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Premieres & Events

"Looking Long-Term": Hartley Talks at Fool-Grim Double Bill

By Chris Willard

Murder, espionage and laughs came to the Pioneer Theater on Sunday when The Reeler hosted a double feature of director Hal Hartley's 1998 film Henry Fool and his forthcoming follow-up Fay Grim. Hartley, actor Thomas Jay Ryan and photographer/production designer Richard Sylvarnes were on hand between films for a discussion; most of the questions were directed to Hartley and Ryan, who offered examples of their on-set experiences, from the practical to the philosophical.


Grim reapers: Globetrotters Parker Posey and Hal Hartley on the set of Fay Grim (Photo: Magnolia Pictures)

"The first thing we decided was staying true was not our biggest (concern)" Hartley said about following up Henry Fool. "That was really constricting. We had to assume that they could grow and, in fact, that's the kind of concern that led to the discussion Tom and I had about Henry. Because it wasn't the most obvious answer to say, 'No, Henry doesn't change.' If we make films like this 20 years from now Henry will still be Henry," Hartley said.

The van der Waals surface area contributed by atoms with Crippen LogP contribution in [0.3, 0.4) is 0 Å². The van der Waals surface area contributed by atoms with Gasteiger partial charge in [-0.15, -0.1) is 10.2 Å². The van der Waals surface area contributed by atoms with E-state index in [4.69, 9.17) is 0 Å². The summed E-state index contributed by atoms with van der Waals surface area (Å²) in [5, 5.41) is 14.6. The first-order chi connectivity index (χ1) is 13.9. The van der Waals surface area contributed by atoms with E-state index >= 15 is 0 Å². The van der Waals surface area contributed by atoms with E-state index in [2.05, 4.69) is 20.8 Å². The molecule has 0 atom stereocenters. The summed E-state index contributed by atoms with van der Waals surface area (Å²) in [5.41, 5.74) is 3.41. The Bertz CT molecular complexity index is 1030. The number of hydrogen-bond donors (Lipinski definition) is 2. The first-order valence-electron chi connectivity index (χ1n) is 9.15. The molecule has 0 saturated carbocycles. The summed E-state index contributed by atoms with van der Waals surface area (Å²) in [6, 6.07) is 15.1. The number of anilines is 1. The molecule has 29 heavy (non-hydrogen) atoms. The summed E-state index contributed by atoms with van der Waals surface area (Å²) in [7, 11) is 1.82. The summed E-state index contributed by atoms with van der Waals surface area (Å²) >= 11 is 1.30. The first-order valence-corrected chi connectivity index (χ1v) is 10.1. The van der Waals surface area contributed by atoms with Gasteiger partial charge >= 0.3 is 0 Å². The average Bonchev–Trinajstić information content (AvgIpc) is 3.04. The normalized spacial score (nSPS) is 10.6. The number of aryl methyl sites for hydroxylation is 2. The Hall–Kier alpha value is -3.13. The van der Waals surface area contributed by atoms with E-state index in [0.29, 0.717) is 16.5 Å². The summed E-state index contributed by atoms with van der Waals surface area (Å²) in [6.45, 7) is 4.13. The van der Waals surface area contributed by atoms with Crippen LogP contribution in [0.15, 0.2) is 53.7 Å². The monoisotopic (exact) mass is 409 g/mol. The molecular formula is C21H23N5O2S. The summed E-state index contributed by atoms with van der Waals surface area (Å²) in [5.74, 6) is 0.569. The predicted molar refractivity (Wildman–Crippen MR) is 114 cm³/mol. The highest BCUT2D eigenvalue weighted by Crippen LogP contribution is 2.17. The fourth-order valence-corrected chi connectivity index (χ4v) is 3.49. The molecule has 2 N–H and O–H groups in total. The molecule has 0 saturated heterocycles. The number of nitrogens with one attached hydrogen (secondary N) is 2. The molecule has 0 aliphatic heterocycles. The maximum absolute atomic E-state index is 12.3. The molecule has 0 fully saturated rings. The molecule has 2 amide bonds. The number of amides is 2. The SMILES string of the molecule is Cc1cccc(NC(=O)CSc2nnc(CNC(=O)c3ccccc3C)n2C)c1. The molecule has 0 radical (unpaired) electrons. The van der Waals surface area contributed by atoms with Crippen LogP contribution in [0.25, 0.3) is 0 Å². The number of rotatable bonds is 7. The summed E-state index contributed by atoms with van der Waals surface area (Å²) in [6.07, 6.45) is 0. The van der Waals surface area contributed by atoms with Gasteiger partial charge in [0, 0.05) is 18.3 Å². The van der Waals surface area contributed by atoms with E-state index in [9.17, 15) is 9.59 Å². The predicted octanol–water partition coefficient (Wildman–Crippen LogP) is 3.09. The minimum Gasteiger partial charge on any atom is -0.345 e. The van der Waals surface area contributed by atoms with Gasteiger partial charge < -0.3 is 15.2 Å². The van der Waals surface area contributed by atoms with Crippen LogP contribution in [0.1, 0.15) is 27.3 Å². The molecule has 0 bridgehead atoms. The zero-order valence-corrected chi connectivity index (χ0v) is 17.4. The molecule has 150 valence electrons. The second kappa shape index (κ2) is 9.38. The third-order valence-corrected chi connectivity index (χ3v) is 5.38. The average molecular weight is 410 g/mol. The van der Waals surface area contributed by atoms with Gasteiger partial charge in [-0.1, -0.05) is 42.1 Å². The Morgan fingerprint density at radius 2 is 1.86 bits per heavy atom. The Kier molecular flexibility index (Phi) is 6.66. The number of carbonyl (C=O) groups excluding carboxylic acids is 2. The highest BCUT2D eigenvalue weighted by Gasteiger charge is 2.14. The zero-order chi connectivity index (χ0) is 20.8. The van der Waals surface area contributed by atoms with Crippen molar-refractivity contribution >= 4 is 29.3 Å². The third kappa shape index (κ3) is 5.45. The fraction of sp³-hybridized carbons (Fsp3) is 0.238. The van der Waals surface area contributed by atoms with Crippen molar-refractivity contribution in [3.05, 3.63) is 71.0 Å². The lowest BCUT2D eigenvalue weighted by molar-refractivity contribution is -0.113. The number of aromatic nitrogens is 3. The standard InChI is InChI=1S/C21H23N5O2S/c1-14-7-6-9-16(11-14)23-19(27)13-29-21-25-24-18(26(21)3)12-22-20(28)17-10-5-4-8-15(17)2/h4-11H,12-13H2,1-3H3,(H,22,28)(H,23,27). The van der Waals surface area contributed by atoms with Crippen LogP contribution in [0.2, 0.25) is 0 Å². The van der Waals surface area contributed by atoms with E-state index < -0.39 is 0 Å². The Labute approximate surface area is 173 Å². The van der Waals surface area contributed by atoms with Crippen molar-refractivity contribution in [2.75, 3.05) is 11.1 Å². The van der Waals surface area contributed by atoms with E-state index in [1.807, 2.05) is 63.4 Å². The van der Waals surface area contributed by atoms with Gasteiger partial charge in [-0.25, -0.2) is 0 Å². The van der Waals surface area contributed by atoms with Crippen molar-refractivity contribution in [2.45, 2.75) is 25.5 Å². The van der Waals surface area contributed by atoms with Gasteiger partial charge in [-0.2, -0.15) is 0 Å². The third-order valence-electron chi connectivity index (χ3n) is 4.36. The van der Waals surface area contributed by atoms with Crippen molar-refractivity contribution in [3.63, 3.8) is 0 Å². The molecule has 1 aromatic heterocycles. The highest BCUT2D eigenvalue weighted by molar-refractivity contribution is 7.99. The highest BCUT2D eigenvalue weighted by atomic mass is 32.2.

Henry Fool is the story of an ex-con drifter (Ryan) who shows up in Woodside, Queens, and completely changes the entire community by encouraging the writing talents of garbage man Simon Grim (James Urbaniak). Fay Grim extends that story after a seven-year gap, following Simon's sister Fay as she searches for her husband, Henry, throughout New York, France and Turkey.

While both films feature the same characters and a continued plot line, the two movies are incredibly different. In Grim, most of the characters have changed during the absence of an audience in their lives; Fay is now the mother of a rebellious teenager while Simon sits in jail for helping Henry escape the country. Both characters seem stronger and more self-assured. The narrative spans the Atlantic, exploring the Grim family's connection to a ring of anti-American terrorists. Hartley almost entirely abandons the straight-on camerawork from Fool in favor of Dutch angles, where the frame is tilted to indicate confusion or to hint that something is awry. It's an appropriate choice; the plot in Grim gets increasingly dense as the film progresses and the audience tries to determine Henry Fool's connection to the CIA.

The audience seemed to enjoy the event as a whole, though it would have been interesting if the Q&A had been held after both movies were screened. At any rate, follow the jump for some of the insights passed down from Hartley and co. during the discussion. Fay Grim opens Friday, May 18 at IFC Center. It will be available on HDNet the same day and released May 22 on DVD.